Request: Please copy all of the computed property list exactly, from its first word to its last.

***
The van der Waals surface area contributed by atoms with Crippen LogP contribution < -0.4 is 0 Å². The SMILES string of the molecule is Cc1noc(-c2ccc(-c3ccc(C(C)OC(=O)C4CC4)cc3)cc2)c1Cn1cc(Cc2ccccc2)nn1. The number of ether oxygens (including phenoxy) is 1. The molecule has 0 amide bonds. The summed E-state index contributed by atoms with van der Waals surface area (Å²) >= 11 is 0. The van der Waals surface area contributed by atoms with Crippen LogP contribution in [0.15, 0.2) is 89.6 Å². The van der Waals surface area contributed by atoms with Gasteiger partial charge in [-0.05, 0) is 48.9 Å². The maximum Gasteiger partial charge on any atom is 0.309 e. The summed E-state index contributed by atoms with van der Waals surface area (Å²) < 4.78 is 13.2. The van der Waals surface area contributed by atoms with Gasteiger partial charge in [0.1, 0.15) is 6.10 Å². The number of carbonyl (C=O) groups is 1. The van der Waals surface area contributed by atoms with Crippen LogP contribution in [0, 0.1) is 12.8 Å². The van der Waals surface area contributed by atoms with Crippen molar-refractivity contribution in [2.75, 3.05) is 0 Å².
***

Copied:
The van der Waals surface area contributed by atoms with Crippen LogP contribution < -0.4 is 0 Å². The SMILES string of the molecule is Cc1noc(-c2ccc(-c3ccc(C(C)OC(=O)C4CC4)cc3)cc2)c1Cn1cc(Cc2ccccc2)nn1. The number of ether oxygens (including phenoxy) is 1. The molecule has 0 amide bonds. The summed E-state index contributed by atoms with van der Waals surface area (Å²) >= 11 is 0. The van der Waals surface area contributed by atoms with Crippen LogP contribution in [0.15, 0.2) is 89.6 Å². The van der Waals surface area contributed by atoms with Gasteiger partial charge in [-0.05, 0) is 48.9 Å². The maximum Gasteiger partial charge on any atom is 0.309 e. The summed E-state index contributed by atoms with van der Waals surface area (Å²) < 4.78 is 13.2. The van der Waals surface area contributed by atoms with Gasteiger partial charge in [0.1, 0.15) is 6.10 Å². The number of carbonyl (C=O) groups is 1. The van der Waals surface area contributed by atoms with Crippen LogP contribution in [0, 0.1) is 12.8 Å². The van der Waals surface area contributed by atoms with Crippen molar-refractivity contribution in [2.75, 3.05) is 0 Å².